The Webb Telescope Found Strange, Sparkling Balls That Might Have Helped Light Up the Universe

These sparkling balls of light in a faint, distant dwarf galaxy may be part of the reason we can see across space at all.

The James Webb Space Telescope (JWST) just spotted round clusters of stars inside a galaxy more than 13 billion light years away, which formed just a few hundred million years after the Big Bang. The new discovery may shed light on how the universe’s earliest galaxies formed and evolved, and how they helped light up the universe after the Cosmic Dark Ages. And it turns out that close-knit balls of stars called globular clusters may have played an important role.

Stockholm University astrophysicist Angela Adamo and her colleagues published their work in the journal Nature.

This is an image of Messier 15, globular cluster around our Milky Way. Adamo and her colleagues suggest that what they see in the Cosmic Gems arc will eventually evolve into something like Messier 15.


Dense, Glittering Balls of Stars

JWST’s NIRCam instrument recently peered 13.6 billion years across the universe — and 13.6 billion years back in time — to a tiny, faint galaxy called the Cosmic Gems arc, which the Hubble Space Telescope first spotted in 2018. The galaxy is only visible because its light is magnified by a gravitational lens on its way across the universe — and that light’s journey is so long that we’re seeing the galaxy as it looked just 460 million years after the Big Bang. NIRCam’s higher-resolution images allowed Adamo and her colleagues to not only see the galaxy, but point out details inside it: like five tiny, brightly blazing balls of stars, each just 3.26 light years (1 parsec) wide. That’s an extremely tiny feature to resolve at such a tremendous distance.

Based on their motion and the spectrum of light they emit, these distant glittering spheres are tightly-packed clusters of stars, all bound together by each other’s gravity: the ancestors of what will eventually be called globular clusters.

Globular clusters are dense balls of stars, all held together by each other’s gravity. And their hold on each other is tight enough to survive the tumult and tearing of a violent merger between galaxies, so these glittering spheres become cosmic fossils of a sort, tiny remnants of a galaxy that once was — at least in the parts of the universe closest to us, which have been shaped by billions of years of galaxies colliding and merging.

However, the newly-discovered star clusters in the Cosmic Gem arc are packs of very young stars in a young cosmic neighborhood. Based on how little dust is floating around and between the stars, and based on how few elements heavier than hydrogen the clusters contain (as revealed by the spectrum of light they emit), they range from 9 million to 36 million years old, in a galaxy that’s about 79 million years old — in a universe less than 6 times that age.

These old-school star clusters are hundreds of times denser than globular clusters in the more modern, nearby universe. They are already busily reshaping their galaxy and the universe around them. Adamo and her colleagues suggest that early globular clusters like these may have played an important role in something called the epoch of reionization, when the first stars began to clear the dense fog that had shrouded the universe in darkness for hundreds of millions of years.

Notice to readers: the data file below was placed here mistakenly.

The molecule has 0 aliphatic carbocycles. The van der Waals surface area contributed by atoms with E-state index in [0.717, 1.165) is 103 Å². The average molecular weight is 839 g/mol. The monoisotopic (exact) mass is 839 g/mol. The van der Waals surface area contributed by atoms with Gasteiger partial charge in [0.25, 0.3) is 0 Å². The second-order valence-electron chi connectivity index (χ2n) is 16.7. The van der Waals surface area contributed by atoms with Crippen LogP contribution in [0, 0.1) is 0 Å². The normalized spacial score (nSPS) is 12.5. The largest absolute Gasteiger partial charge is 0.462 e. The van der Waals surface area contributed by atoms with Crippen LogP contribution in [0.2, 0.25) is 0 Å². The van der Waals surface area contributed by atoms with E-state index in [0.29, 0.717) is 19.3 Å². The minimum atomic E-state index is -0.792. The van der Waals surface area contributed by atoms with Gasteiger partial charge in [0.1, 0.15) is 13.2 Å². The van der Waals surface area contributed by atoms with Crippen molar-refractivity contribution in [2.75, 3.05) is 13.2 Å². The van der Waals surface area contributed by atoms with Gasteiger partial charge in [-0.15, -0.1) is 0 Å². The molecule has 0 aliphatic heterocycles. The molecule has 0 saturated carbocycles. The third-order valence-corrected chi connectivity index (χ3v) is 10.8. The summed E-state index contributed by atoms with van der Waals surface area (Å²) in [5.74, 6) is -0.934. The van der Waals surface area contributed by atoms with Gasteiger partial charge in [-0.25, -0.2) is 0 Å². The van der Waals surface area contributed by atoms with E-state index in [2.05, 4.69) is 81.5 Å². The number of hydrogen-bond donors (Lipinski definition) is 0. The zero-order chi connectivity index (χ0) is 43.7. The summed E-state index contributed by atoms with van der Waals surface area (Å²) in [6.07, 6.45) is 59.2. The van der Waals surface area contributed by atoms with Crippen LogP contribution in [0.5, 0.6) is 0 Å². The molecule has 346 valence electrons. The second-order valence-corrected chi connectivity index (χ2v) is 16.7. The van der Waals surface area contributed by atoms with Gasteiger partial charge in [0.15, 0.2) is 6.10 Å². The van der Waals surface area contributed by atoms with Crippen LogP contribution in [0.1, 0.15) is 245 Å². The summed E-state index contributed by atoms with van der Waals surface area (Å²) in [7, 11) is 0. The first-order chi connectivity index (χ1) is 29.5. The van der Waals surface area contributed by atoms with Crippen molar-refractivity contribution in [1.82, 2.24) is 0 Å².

Around 400,000 years after the universe began, the blazing heat of the Big Bang began to cool, and the wildly-moving bits of matter that made up the young universe began, gradually, to settle down. Electrons bonded with protons to form the first hydrogen atoms, and the glowing plasma (electrically-charged gas) that had filled the small, newborn universe became a dark cloud of gas with no electrical charge, which permeated everything. The gas kept light from being able to travel through space, which means that everything that happened for the next 3.6 million years is hidden in a dark cloud. Astronomers call this time the Cosmic Dark Ages.

But around 400 million years after the Big Bang, the first stars formed, and their radiation stripped electrons from the hydrogen molecules that made up the dark clouds around them turning the gas into plasma that light could shine through. The epoch of reionization had begun.

Some astronomers have suggested that small galaxies in the very early universe — like the Cosmic Gems arc — may have been the driving forces behind the epoch of reionization, because their stars produced most of the radiation that reionized the cold molecular gas of the Dark Ages. And now Adamo and her colleagues suggest that primitive globular clusters, like the ones they recently observed with NIRCam, could have played a crucial role in that process.

Each of the dense, glittering balls of stars in the Cosmic Gems arc contains enough stars to make up between 1 million and 3 million times our Sun’s mass, and many of those stars are cosmic behemoths blazing blue-white. The result is a tremendous amount of powerful radiation pouring out into the surrounding gas, stripping away electrons and lighting up the early universe.

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